• Locations & Hours:
    Reibold Building
    117 S Main Street Dayton, Ohio 45422
    Office Hours
    • Monday8:00am - 11:30am
      12:30pm - 4:00pm
    • Tuesday8:00am - 11:30am
      12:30pm - 4:00pm
    • Wednesday8:00am - 11:30am
      12:30pm - 4:00pm
    • Thursday8:00am - 11:30am
      12:30pm - 4:00pm
    • Friday8:00am - 11:30am
      12:30pm - 4:00pm
  • Contact - Phone Number : 937-225-4428
  • Introduction:

    The Private Water System Program ensures that private wells are designed and installed under permit and in accordance with state and local regulations.

    A permit is required when a new water system is installed or when an existing system is upgraded, altered or abandoned and sealed. Minor repairs to existing systems do not require a permit. However, older systems with substandard construction (pit construction, buried wellheads, etc.) are required to be upgraded when repair work is performed, and that upgrade does require a permit.

  • Contact - Email: /contact

Private Water System Program

The Private Water System Program ensures that private wells are designed and installed under permit and in accordance with state and local regulations.

A permit is required when a new water system is installed or when an existing system is upgraded, altered or abandoned and sealed. Minor repairs to existing systems do not require a permit. However, older systems with substandard construction (pit construction, buried wellheads, etc.) are required to be upgraded when repair work is performed, and that upgrade does require a permit.

Water Pressure Valve
Reibold Building
117 S Main Street Dayton, Ohio 45422
Office Hours
  • Monday8:00am - 11:30am
    12:30pm - 4:00pm
  • Tuesday8:00am - 11:30am
    12:30pm - 4:00pm
  • Wednesday8:00am - 11:30am
    12:30pm - 4:00pm
  • Thursday8:00am - 11:30am
    12:30pm - 4:00pm
  • Friday8:00am - 11:30am
    12:30pm - 4:00pm

Public Health’s Office of Environmental Health provides a convenient online payment option for license and permit payments. The options available are Credit Card, Personal Check (Homeowner submittal)or Business Check.

Electronic Payments

Frequently Asked Questions

Have your water tested whenever you notice a change in odor, taste or appearance, and also annually for routine quality monitoring.

There are local private laboratories as well as mail order laboratories certified to perform various tests.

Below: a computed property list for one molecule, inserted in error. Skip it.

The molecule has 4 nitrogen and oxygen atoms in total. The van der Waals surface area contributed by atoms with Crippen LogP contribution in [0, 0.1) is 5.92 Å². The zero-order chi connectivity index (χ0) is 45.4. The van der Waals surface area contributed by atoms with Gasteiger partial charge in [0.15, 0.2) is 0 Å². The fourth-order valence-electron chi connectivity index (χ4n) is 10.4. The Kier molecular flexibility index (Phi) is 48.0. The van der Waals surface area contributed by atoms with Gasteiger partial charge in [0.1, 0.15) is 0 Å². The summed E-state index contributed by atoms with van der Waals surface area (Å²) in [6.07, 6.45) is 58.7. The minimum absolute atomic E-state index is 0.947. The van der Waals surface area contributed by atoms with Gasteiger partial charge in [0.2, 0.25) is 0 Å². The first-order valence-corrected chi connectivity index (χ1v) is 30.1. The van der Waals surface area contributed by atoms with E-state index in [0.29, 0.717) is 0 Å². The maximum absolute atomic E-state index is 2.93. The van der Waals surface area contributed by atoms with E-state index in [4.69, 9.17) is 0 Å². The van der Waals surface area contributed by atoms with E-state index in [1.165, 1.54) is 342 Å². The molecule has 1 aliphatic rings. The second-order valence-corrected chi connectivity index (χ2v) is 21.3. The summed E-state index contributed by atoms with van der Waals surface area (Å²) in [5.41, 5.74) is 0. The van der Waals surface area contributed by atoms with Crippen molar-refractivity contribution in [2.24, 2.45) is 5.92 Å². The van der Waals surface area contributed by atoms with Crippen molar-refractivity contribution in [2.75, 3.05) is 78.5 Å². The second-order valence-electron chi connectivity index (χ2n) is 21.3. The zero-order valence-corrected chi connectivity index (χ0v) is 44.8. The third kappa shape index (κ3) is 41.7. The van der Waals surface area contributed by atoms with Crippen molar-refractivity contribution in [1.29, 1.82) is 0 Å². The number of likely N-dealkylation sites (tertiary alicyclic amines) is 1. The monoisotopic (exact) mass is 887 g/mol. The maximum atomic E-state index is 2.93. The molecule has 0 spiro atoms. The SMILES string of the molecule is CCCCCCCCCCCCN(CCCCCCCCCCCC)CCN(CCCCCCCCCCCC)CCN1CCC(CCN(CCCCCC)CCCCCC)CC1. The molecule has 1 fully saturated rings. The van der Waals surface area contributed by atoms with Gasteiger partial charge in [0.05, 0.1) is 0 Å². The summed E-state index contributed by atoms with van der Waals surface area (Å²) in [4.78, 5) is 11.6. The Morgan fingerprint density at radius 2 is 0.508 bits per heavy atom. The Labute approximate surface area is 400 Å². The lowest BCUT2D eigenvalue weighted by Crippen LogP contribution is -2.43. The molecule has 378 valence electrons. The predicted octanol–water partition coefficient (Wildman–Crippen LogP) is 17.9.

While there are many things water can be tested for, it is impractical to test for everything. For routine monitoring, a bacteria test and nitrate test are recommended. If contamination is suspected, additional tests may be selected depending on the suspected contaminant.

If the test is negative, it means there are no coliform bacteria present, and the water supply should be free from disease-causing germs that might be in surface water. If the result is positive, it means coliform bacteria are present and the water supply may allow surface water germs to enter. Further investigation is necessary to determine if cleaning or some repair is needed.

The standard for drinking water is no more than 10 mg/l of nitrate nitrogen. If the result is 10mg/l or higher, newborn infants, pregnant women and nursing mothers should stop consuming the water. Water treatment equipment for nitrate removal should be considered.

A permit is required when a new water system is installed or when an existing system is upgraded, altered or abandoned and sealed. Minor repairs to existing systems do not require a permit. However, older systems with substandard construction (pit construction, buried wellheads, etc.) are required to be upgraded when repair work is performed, and that upgrade does require a permit.

Usually, the water system contractor will obtain the permit. Homeowners or builders may also apply for permits by coming to the Public Health main office at 117 South Main Street, Dayton.

That depends. If it is constructed up to current standards, and connected to a sampling tap, it may be kept for irrigation (although some water departments require a back-flow prevention device to separate it from the public water supply). If the well is substandard, it must be either upgraded or properly abandoned and sealed.

  • Ohio Department of Health - Shares information on statewide use and performance of household sewage systems; evaluation of new sewage treatment devices.
  • Ohio Environmental Protection Agency - Collaboration to administer the NPDES General Permit for household sewage systems that discharge to waters of the State.